Stranger than fiction

I’ve never had to look beyond the tales of our own family to know that truth is indeed stranger than fiction. We could argue if my family or it is my husband’s family that has stranger tales. I’d let you decide.

Let’s begin with the tale of my husband’s errant aunts. An aunt who was mad about movies played a starring role in one such escapade. Every time a new movie was released, she had to catch the first show. So when the new MGR movie was released, she was first in line at the cinema hall with her sister-in law, her co-conspirator in these mad-cap schemes.

An hour went by before the two middle aged women were declared missing by the family. While the rest of the women folk initially feigned ignorance in support of their sorority sisters, they finally blurted out the truth after dire threats were issued by the male members. My husband’s uncle was unanimously elected to fetch the starstruck sisters-in-law and off he went in hot pursuit. When he walked inside a jam-packed cinema hall and heard the loud whistles, he was stumped. He had walked into a riveting scene being enacted on screen. The audience was lapping it up as their favourite heartthrob pranced around trees, climbed mountains, dived into deep waters even as he serenaded the heroine.

Though uncle was momentarily impressed by the hero’s gravity-defying acts, he remembered the original purpose of his trip. As he scanned the rows, he just couldn’t find his quarry. In what he claimed later to be a brilliant stroke of genius (the family lore certainly propagates this myth), he approached the man playing the film stills from the back. When the hero was about to declare his undying love for the heroine, a slide flashed across the screen. “Lakshmi, come home immediately. Ambi.”

 Now, catcalls of another kind ensued as two red-faced women stood up and slunk out of the hall. When uncle was spotted, their embarrassment soon gave way to fury. I don’t know what transpired between the hunter and the hunted, but my husband’s uncle certainly survived to tell the tale.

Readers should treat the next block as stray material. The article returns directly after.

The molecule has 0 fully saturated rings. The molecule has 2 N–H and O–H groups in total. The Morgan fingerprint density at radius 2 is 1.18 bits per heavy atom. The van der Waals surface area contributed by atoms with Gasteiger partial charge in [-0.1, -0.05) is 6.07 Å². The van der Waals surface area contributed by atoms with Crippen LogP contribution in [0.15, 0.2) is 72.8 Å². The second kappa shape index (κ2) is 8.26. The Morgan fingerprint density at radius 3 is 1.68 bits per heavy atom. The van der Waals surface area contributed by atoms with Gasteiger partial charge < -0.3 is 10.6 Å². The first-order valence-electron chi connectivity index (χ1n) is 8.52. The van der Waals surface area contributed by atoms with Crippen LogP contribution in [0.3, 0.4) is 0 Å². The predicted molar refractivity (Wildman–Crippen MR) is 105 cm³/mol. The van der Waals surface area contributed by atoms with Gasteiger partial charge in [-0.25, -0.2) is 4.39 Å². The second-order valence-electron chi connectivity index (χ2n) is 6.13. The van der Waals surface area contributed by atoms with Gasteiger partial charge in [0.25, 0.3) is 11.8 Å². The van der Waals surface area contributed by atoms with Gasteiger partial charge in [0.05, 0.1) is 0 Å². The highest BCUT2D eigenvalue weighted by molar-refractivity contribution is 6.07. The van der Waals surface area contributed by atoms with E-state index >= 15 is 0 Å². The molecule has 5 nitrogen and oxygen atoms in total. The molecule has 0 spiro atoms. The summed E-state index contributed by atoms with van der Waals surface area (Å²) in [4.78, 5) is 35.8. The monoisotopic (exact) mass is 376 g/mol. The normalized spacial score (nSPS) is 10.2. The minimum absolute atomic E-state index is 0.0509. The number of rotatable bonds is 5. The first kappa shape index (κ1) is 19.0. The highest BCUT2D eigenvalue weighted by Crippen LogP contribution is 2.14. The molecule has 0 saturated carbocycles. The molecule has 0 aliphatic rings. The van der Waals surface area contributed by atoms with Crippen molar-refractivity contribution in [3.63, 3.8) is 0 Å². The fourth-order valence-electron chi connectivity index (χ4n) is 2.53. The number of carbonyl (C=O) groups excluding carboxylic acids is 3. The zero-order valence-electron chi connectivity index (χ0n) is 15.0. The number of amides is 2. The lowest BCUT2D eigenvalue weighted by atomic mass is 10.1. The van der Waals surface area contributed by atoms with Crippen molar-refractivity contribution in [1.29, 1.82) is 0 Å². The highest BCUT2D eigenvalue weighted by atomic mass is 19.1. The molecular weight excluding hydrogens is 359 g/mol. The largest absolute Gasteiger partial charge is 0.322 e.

My family wouldn’t want my husband’s family to get all the credit for strange tales. One of my uncles had this charming habit of giving monikers to family members. If one had the good fortune of being called ‘Mani’, then he was certainly the ‘Bell’ of the family. When another Mani joined the family, my uncle had a quick solution. We now had ‘Big Bell’ and ‘Small Bell’. When more Manis joined, uncle threw his hands up in despair. There were too many bells ringing in his head by now. You would have thought that would be the end of it.

The women of my family wouldn’t hear of being referred to by their age or size. So my uncle modified his solution. When ‘daughter Rama’ or ‘daughter-in-law Rama’ didn’t work, the neighbourhood names were prefixed to the names. So we now had a ‘Trichy Lalitha’, a ‘Kovai Meenakshi’, a ‘Mysore Jaya’, never mind that these women never did stay in these cities for long. But that’s how one remembered them in the family for generations.

I’m relieved that there was no one living in Gopichettypalayam or Gangaikondacholapuram. That would have been a mouthful for anyone to remember!

This article first appeared in the Sunday edition of the Deccan Herald.

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